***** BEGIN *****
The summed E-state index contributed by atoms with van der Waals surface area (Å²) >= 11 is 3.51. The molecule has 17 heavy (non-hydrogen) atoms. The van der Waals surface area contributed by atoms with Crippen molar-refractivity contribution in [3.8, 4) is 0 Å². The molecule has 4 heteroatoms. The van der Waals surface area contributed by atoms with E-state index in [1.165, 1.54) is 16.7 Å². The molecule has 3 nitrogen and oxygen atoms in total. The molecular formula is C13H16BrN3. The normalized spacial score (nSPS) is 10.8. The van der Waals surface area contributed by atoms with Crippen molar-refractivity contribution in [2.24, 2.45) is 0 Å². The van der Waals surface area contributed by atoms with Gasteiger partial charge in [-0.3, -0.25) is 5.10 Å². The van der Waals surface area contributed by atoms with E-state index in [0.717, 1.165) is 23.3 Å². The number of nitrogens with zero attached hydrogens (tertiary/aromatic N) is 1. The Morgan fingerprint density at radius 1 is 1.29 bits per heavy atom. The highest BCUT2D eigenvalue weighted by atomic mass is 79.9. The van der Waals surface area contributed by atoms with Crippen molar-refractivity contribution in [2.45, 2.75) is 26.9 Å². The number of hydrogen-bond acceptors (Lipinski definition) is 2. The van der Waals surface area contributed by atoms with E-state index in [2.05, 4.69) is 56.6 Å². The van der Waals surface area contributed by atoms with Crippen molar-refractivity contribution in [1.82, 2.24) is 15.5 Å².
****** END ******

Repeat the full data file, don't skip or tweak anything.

The summed E-state index contributed by atoms with van der Waals surface area (Å²) >= 11 is 3.51. The molecule has 17 heavy (non-hydrogen) atoms. The van der Waals surface area contributed by atoms with Crippen molar-refractivity contribution in [3.8, 4) is 0 Å². The molecule has 4 heteroatoms. The van der Waals surface area contributed by atoms with E-state index in [1.165, 1.54) is 16.7 Å². The molecule has 3 nitrogen and oxygen atoms in total. The molecular formula is C13H16BrN3. The normalized spacial score (nSPS) is 10.8. The van der Waals surface area contributed by atoms with Crippen molar-refractivity contribution in [2.24, 2.45) is 0 Å². The van der Waals surface area contributed by atoms with Gasteiger partial charge in [-0.3, -0.25) is 5.10 Å². The van der Waals surface area contributed by atoms with E-state index in [0.717, 1.165) is 23.3 Å². The number of nitrogens with zero attached hydrogens (tertiary/aromatic N) is 1. The Morgan fingerprint density at radius 1 is 1.29 bits per heavy atom. The highest BCUT2D eigenvalue weighted by atomic mass is 79.9. The van der Waals surface area contributed by atoms with Crippen molar-refractivity contribution in [2.45, 2.75) is 26.9 Å². The number of hydrogen-bond acceptors (Lipinski definition) is 2. The van der Waals surface area contributed by atoms with E-state index in [2.05, 4.69) is 56.6 Å². The van der Waals surface area contributed by atoms with Crippen molar-refractivity contribution in [1.82, 2.24) is 15.5 Å².